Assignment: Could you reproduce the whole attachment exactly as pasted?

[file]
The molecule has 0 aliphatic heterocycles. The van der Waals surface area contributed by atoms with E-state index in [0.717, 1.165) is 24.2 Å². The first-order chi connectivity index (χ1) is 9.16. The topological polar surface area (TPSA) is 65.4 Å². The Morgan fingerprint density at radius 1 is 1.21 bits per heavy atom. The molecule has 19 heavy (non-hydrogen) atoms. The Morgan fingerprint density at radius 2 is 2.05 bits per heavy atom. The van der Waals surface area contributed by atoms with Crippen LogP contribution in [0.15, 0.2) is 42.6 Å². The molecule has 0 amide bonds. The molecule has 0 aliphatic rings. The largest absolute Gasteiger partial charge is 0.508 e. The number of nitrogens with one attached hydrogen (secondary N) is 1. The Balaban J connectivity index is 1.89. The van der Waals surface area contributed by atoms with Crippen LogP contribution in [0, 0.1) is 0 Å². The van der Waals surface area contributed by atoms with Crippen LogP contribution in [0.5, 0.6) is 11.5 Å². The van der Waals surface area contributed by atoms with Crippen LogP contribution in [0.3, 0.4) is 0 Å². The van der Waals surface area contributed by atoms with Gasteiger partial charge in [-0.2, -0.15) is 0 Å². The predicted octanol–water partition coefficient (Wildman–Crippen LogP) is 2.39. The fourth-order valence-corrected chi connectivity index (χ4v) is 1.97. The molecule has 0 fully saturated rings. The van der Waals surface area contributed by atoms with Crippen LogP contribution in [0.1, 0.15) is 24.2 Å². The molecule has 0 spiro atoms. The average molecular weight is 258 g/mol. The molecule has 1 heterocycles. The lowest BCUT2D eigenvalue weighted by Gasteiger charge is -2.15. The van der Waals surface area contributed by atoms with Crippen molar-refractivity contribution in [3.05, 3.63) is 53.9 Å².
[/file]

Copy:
The molecule has 0 aliphatic heterocycles. The van der Waals surface area contributed by atoms with E-state index in [0.717, 1.165) is 24.2 Å². The first-order chi connectivity index (χ1) is 9.16. The topological polar surface area (TPSA) is 65.4 Å². The Morgan fingerprint density at radius 1 is 1.21 bits per heavy atom. The molecule has 19 heavy (non-hydrogen) atoms. The Morgan fingerprint density at radius 2 is 2.05 bits per heavy atom. The van der Waals surface area contributed by atoms with Crippen LogP contribution in [0.15, 0.2) is 42.6 Å². The molecule has 0 amide bonds. The molecule has 0 aliphatic rings. The largest absolute Gasteiger partial charge is 0.508 e. The number of nitrogens with one attached hydrogen (secondary N) is 1. The Balaban J connectivity index is 1.89. The van der Waals surface area contributed by atoms with Crippen LogP contribution in [0, 0.1) is 0 Å². The van der Waals surface area contributed by atoms with Crippen LogP contribution in [0.5, 0.6) is 11.5 Å². The van der Waals surface area contributed by atoms with Crippen LogP contribution in [0.3, 0.4) is 0 Å². The van der Waals surface area contributed by atoms with Gasteiger partial charge in [-0.2, -0.15) is 0 Å². The predicted octanol–water partition coefficient (Wildman–Crippen LogP) is 2.39. The fourth-order valence-corrected chi connectivity index (χ4v) is 1.97. The molecule has 0 fully saturated rings. The van der Waals surface area contributed by atoms with Crippen LogP contribution in [0.1, 0.15) is 24.2 Å². The molecule has 0 spiro atoms. The average molecular weight is 258 g/mol. The molecule has 1 heterocycles. The lowest BCUT2D eigenvalue weighted by Gasteiger charge is -2.15. The van der Waals surface area contributed by atoms with Crippen molar-refractivity contribution in [3.05, 3.63) is 53.9 Å².